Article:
How Estrogen and Progesterone Impact Your Thyroid Hormones
If you are like many women, managing your hypothyroidism has been difficult. Your thyroid medication hasn’t really made you feel better and you wonder if you really need to be on it for the rest of your life. You wonder why your thyroid is having trouble making enough hormones and what else might be going on in your body to explain everything.
If you wonder if your sex hormones may be playing a role, then you are right. Especially if you struggle with menstrual related symptoms. For women with non-autoimmune hypothyroidism, sex hormone and adrenal hormone imbalances may be either causing or exacerbating their hypothyroidism.
To read about adrenal hormones and hypothyroidism, click here.
Estrogen and Thyroid Hormones
Estrogen is a goldilocks hormone. Too little or too much can cause huge problems. We need just the right amount. And this applies to how estrogen impacts the thyroid.
Estrogen stimulates thyroid growth. Too little estrogen may result in not enough thyroid tissue while too much could result in an enlarged thyroid gland.
Estrogen also stimulates the thyroid to make the thyroid hormone precursor, thyroglobulin. Too little estrogen may lead to not enough thyroid hormone precursor while too much could result in an enlarged thyroid due to high thyroglobulin.
Estrogen also increases the protein that carries thyroid hormones in the blood. If we have too much of this protein, then not enough thyroid hormones will be free and unbound to enter cells. This will lead to symptoms of hypothyroidism even if we have enough thyroid hormones.
Progesterone and Thyroid Hormones
Progesterone and thyroid hormones have a reciprocal relationship. You need adequate amounts of thyroid hormone for your ovaries to make progesterone but progesterone also helps the thyroid. For example, research shows that progesterone can increase thyroid hormone levels in the blood. Progesterone also decreases the amount of protein that carries thyroid in the blood so that more thyroid hormone can be free and get into the cells.
A women in her late 20s complaining of fatigue, constipation, brain fog, and irregular cycles. Her previous doctor told her that her thyroid was normal because her TSH was less than 4 and offered her birth control pills for her irregular cycles.
On advanced testing, we found that her free T4 was under the lab reference range and her free T3 was at the very bottom of the lab reference range despite of a TSH of 2. Her estrogen was normal, but her body spent a longer than usual time in the first phase of her cycle. Her ovaries sometimes ovulated and sometimes didn’t, but even when she ovulated, her progesterone was low (side note, you have to ovulate to produce progesterone). We determined that her ovarian function was impaired due to high inflammation stemming from imbalances in her gut bacteria. We spent 6 months working on her microbiome. At the end of that time, her cycles had regulated and progesterone and thyroid hormones increased.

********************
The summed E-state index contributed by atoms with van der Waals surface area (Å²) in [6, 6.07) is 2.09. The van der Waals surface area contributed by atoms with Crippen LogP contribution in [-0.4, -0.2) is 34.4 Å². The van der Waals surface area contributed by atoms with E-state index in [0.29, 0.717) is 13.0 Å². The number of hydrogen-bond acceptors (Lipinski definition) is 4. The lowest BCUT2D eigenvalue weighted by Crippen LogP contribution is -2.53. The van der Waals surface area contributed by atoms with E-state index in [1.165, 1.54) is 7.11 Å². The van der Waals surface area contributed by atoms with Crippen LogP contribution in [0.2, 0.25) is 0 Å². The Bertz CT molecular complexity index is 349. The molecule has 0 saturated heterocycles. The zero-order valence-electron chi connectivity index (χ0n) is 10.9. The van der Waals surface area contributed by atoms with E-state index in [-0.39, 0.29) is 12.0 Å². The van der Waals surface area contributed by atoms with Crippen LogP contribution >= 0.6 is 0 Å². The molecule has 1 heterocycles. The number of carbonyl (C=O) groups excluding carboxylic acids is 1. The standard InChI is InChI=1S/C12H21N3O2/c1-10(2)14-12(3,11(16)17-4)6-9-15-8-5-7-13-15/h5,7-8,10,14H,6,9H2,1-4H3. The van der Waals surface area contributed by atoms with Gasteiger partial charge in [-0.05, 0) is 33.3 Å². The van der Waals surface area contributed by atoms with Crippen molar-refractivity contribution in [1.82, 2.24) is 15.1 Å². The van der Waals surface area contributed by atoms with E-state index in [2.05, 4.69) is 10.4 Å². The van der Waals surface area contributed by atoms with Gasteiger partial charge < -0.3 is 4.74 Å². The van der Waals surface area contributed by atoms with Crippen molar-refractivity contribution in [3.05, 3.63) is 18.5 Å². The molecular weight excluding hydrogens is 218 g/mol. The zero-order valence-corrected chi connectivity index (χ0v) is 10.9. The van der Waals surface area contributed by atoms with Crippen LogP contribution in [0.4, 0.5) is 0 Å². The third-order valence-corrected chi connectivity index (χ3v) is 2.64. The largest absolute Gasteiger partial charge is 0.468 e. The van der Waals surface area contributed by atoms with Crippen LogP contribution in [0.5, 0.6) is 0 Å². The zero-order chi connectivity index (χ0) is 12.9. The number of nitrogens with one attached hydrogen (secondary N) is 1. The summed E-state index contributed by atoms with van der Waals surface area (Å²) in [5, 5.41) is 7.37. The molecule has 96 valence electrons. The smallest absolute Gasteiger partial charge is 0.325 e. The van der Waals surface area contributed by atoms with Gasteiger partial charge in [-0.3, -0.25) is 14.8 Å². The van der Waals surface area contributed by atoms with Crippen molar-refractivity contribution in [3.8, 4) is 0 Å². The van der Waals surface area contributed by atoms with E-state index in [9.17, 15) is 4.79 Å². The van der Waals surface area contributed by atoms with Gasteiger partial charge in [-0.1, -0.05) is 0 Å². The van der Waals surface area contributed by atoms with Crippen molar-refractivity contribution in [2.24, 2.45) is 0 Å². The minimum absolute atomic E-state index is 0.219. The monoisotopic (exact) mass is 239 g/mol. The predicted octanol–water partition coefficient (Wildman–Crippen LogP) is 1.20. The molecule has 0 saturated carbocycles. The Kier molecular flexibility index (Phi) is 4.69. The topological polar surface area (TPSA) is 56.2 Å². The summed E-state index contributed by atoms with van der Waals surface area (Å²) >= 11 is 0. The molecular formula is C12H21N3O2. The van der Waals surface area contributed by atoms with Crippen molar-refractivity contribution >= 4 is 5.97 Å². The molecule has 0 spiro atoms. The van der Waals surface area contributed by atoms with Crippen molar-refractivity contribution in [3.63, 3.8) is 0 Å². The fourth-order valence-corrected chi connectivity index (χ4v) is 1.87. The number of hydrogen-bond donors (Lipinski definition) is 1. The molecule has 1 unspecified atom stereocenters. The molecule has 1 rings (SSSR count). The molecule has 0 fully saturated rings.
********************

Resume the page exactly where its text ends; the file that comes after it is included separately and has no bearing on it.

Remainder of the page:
A women in her early 40s with a diagnosis of hypothyroidism treated by Synthroid but still with complaints of fatigue, hair loss, brain fog, and depressed mood. Her cycles were regular but she experienced intense mood changes, breast tenderness and water retention before her period. Her previous doctor told her that she was just depressed and offered her an antidepressant.
On advanced testing, we discovered suboptimal free T3, high estrogen, low progesterone, low DHEA and imbalances in cortisol. The most common cause of low progesterone for a women in her 40s is not ovulating. It is very typical for a women to start struggling with ovulation in her 40s but with the right care, we can boost ovarian production.
We determined that the high estrogen was due to detoxification and elimination issues. Anovulation was most likely due to stress and cortisol imbalances. After 9 months of treatment, her estrogen went down, her progesterone went up, her cortisol normalized and her thyroid hormones improved. She no longer experienced symptoms and we were able to decrease her thyroid medication.
Estrogen excess can inhibit proper functioning of thyroid hormones.
Progesterone deficiency can hinder the production and functioning of thyroid hormones.
Since estrogen excess and progesterone deficiency are hormonal imbalances that often occur together, your sex hormones can significantly impact your thyroid hormones. So if you are struggling with hypothyroidism and still have symptoms on medication, be sure to investigate your sex hormones. Learn how to test your sex hormones here.
I'm Dr. Carly and my mission is to create a health revolution. I believe that another prescription is not the answer. I believe in using natural therapies that go beyond the symptoms. And I believe that doctors should spend way more than 7 minutes with a patient.